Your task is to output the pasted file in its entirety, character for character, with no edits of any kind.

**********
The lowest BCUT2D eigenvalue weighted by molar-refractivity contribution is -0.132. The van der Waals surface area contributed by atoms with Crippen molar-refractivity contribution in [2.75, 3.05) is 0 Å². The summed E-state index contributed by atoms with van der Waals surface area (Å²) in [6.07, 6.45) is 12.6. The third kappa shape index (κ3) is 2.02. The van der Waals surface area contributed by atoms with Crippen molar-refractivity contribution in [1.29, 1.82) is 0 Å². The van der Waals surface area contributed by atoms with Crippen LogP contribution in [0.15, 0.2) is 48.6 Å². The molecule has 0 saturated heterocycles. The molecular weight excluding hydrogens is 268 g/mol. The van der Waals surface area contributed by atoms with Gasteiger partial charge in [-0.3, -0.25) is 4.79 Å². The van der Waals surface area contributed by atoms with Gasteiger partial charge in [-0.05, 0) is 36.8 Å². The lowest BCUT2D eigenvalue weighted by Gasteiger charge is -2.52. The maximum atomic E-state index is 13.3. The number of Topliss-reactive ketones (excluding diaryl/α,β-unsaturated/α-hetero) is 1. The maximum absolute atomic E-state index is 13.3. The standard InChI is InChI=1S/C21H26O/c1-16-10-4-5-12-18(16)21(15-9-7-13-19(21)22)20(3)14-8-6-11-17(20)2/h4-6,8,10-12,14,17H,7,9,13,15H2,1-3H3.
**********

The lowest BCUT2D eigenvalue weighted by molar-refractivity contribution is -0.132. The van der Waals surface area contributed by atoms with Crippen molar-refractivity contribution in [2.75, 3.05) is 0 Å². The summed E-state index contributed by atoms with van der Waals surface area (Å²) in [6.07, 6.45) is 12.6. The third kappa shape index (κ3) is 2.02. The van der Waals surface area contributed by atoms with Crippen molar-refractivity contribution in [1.29, 1.82) is 0 Å². The van der Waals surface area contributed by atoms with Crippen LogP contribution in [0.15, 0.2) is 48.6 Å². The molecule has 0 saturated heterocycles. The molecular weight excluding hydrogens is 268 g/mol. The van der Waals surface area contributed by atoms with Gasteiger partial charge in [-0.3, -0.25) is 4.79 Å². The van der Waals surface area contributed by atoms with Gasteiger partial charge in [-0.05, 0) is 36.8 Å². The lowest BCUT2D eigenvalue weighted by Gasteiger charge is -2.52. The maximum atomic E-state index is 13.3. The number of Topliss-reactive ketones (excluding diaryl/α,β-unsaturated/α-hetero) is 1. The maximum absolute atomic E-state index is 13.3. The standard InChI is InChI=1S/C21H26O/c1-16-10-4-5-12-18(16)21(15-9-7-13-19(21)22)20(3)14-8-6-11-17(20)2/h4-6,8,10-12,14,17H,7,9,13,15H2,1-3H3.